The greater degree of social interaction might be described in terms of space, and action/causality: in terms of space, Moonstone shows a constant blurring of the space of WC and MC characters.  In contrast, think, e.g., of Wuthering Heights, where houses and discrete spaces mark the boundaries of different class identities: Thrushcross Grange for the proper (i.e. non-labouring) MC landlords, Wuthering Heights for the yeoman class (a blurring of the demarcation between working and landowning classes – and which thus facilitates the greater freedom and role played by trusted servants like Nellie Dean and Joseph).  Or Middlemarch, where the scenes of rural WC life are fairly discretely separated from those showing MC life.  Moonstone shows fairly early a close relationship between employer-employee (in Gabriel Betteredge’s relationship with Lady Verinder, which crosses from the professional into the personal – his daughter Penelope “taken care of, under my good mistress’s own eye” p. 12, the suggestion of a strong emotional bond, maybe even something more, in the relationship between Gabriel and Lady Verinder – their spouses both dying within a short while of each other, and explicitly conjoined in Gabriel’s narrative p. 12, Gabriel has “fallen a good deal latterly into the late Sir John’s way of always agreeing with my lady” p. 23).  Also in Gabriel’s unconventional relationship with the unconventional Franklin (calls him “our nice boy,” p. 16).  And in the figure of Colonel John Herncastle, “one of the greatest blackguards that ever lived,” who after his army career and return to England is “seen carousing and amusing himself among the lowest people in the lowest slums of London” (pp. 32, 34).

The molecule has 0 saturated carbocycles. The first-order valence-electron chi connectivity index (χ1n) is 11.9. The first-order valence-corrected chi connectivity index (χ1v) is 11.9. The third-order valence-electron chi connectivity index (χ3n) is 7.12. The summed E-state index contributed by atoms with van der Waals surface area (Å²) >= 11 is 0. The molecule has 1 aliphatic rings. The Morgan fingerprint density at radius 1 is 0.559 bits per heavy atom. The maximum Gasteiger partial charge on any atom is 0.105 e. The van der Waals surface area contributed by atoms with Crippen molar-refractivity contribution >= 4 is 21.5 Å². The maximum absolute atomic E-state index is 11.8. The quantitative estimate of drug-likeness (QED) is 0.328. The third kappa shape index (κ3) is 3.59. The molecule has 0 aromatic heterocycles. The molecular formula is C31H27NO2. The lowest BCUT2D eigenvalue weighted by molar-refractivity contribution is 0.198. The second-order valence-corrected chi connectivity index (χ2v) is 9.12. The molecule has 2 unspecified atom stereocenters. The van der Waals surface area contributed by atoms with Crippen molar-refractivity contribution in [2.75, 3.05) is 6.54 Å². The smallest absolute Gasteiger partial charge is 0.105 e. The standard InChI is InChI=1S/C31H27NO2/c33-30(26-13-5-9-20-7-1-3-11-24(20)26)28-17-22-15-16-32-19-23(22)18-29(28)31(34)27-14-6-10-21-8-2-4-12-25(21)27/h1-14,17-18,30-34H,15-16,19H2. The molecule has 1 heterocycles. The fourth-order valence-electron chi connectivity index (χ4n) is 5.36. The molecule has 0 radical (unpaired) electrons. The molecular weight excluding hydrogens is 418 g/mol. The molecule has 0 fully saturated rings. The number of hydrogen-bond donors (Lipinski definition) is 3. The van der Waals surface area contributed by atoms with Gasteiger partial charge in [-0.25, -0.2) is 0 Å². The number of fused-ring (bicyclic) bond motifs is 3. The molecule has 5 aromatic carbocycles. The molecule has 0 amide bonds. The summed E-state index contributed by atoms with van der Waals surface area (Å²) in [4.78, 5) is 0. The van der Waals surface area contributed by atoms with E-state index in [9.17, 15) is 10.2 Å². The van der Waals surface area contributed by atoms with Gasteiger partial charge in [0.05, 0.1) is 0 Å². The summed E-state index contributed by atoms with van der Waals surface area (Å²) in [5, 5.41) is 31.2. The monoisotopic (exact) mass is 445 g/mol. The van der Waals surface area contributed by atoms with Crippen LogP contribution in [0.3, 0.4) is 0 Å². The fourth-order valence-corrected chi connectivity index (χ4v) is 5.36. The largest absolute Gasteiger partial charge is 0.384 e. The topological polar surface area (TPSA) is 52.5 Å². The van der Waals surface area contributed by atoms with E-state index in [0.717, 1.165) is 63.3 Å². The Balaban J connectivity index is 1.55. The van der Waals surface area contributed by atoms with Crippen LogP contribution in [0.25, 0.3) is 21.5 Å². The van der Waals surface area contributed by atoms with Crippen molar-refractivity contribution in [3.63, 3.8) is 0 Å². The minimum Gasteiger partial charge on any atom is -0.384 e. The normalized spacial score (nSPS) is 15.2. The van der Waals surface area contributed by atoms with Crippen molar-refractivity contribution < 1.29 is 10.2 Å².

These close relationships are reinforced by the blurring of class spaces: the “slumming gentry” (Herncastle, but later also Godfrey Ablewhite in disguise) who go into improper, working-class spaces; the army (and specifically, the rapacious army in India) as a kind of paradigm for riotous, carnivalesque spaces that blur boundaries (secular-sacred, white-native, officer-soldier, soldier-outlaw):